Ten months after Department of Agriculture Secretary Anne Veneman stood on the Idaho Statehouse steps and announced plans to clear-cut the Clinton administration's ban on road building on national forest land, America's commander-in-chief has made good on the threats. On May 5, the Bush administration repealed the previous roadless-area protections, shifting the protection of nearly 60 million acres of land to a complex network of state-government petitions.
Immediately following the release of the USFS's rule, the responses from various state leaders varied greatly. California Gov. Arnold Schwarzenegger, for instance, promised in clear words that despite the switch from federal control to state, "Roadless areas in California will remain roadless." Idaho Gov. Dirk Kempthorne, however, took a more circuitous route to his official opinion, which ultimately bore a marked resemblance to baseball star Mark McGwire replying to whether he had taken steroids. "Through its collaboration with governors and local communities," Kempthorne said, "I believe the Bush administration's new roadless rule provides a much better process for managing and conserving the areas throughout Idaho and the Nation that need to be managed to ensure their roadless qualities."
Despite the muddled syntax, Idaho's numerous conservation groups were able to glean what they felt to be a clear enough message from Kempthorne-namely, according to Jessica Ruehrwein with the Boise branch of the Sierra Club, "This is not a Roadless Area Conservation Rule, it is a Road Creation Rule." Calling the new system a "sham process," the Sierra Club and other groups, including the Idaho Conservation League and Trout Unlimited, derided the "abandonment" of the Clinton's popular rule, which protected over 9 million acres of remote Idaho land. Under the new plan, 85 percent of Idaho's roadless areas would be opened to logging, mining and other development operations unless Kempthorne writes petitions to protect those areas in the next 18 months.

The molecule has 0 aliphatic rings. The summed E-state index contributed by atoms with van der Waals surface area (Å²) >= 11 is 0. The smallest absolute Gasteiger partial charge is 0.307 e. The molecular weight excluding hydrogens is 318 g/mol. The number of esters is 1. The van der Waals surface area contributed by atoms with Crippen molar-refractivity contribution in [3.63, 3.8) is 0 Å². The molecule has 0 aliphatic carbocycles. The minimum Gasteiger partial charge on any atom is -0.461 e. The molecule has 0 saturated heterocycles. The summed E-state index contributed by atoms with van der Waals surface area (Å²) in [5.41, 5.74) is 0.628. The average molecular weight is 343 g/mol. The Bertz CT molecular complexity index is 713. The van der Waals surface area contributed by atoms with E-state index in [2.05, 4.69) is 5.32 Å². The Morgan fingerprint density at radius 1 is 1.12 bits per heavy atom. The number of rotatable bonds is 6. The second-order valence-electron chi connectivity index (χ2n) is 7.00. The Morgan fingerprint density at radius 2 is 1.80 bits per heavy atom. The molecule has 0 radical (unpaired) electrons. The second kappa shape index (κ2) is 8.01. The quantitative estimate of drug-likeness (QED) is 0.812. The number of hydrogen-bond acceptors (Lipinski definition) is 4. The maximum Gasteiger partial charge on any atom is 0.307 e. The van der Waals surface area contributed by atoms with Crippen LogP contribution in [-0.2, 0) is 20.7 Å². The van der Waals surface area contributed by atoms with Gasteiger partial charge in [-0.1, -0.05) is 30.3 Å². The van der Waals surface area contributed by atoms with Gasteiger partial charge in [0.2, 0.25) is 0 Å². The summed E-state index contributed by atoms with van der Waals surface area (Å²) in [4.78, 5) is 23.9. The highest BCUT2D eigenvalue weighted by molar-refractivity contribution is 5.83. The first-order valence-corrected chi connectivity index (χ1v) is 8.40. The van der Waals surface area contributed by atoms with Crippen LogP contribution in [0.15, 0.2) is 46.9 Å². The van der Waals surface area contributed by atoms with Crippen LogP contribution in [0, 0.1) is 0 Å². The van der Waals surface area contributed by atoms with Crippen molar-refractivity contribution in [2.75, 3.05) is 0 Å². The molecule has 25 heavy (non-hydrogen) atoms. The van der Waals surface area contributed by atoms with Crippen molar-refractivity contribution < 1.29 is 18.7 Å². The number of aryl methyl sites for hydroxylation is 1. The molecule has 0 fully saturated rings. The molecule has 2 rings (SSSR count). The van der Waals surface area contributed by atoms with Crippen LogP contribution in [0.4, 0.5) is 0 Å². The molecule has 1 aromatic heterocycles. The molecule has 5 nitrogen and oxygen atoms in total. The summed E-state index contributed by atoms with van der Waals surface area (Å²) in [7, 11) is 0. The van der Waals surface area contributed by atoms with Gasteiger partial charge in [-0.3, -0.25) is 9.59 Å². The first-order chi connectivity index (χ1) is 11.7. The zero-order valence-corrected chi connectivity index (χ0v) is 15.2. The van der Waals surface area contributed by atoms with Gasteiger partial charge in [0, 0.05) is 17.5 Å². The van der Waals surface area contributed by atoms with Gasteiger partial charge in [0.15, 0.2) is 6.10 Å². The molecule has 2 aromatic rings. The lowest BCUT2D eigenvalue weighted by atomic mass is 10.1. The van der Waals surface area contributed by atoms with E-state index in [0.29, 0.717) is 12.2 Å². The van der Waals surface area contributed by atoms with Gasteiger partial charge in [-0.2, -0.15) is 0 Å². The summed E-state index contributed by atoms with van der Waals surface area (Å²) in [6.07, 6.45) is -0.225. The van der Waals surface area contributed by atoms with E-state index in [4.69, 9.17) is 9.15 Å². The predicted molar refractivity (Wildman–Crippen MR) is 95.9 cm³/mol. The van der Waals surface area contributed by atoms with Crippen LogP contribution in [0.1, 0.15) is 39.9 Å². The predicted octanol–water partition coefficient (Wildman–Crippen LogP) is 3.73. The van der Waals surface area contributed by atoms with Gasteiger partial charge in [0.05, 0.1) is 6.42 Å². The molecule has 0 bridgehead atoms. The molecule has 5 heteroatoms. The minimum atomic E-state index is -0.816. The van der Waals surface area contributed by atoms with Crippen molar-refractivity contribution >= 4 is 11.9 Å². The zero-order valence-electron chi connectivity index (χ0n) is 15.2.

"Over and over, Americans, and Idahoans, have voiced their strong support for protecting clean drinking water, wildlife habitat and recreational opportunities in our forests," said Scott Stouder, western field director with Trout Unlimited. "We hope that Gov. Kempthorne can see the value of protecting Idaho's irreplaceable roadless areas."
Don't count on it. Since the USFS decision, supporters of the plan have been vocal in their assertions that actual changes to National Forest Land management will be minimal and far in the future. However, in a press conference following the release of the plan, former timber industry lobbyist Mark Rey, now under-secretary at the Department of Agriculture, had the following to say of Idaho: "When we proposed the rule last summer, we announced it in Boise, in large part because of the interest that the state and the governor expressed in working with us on it. So I suspect we'll be moving fairly quickly and that Idaho will be one of the first states to approach us." Gulp.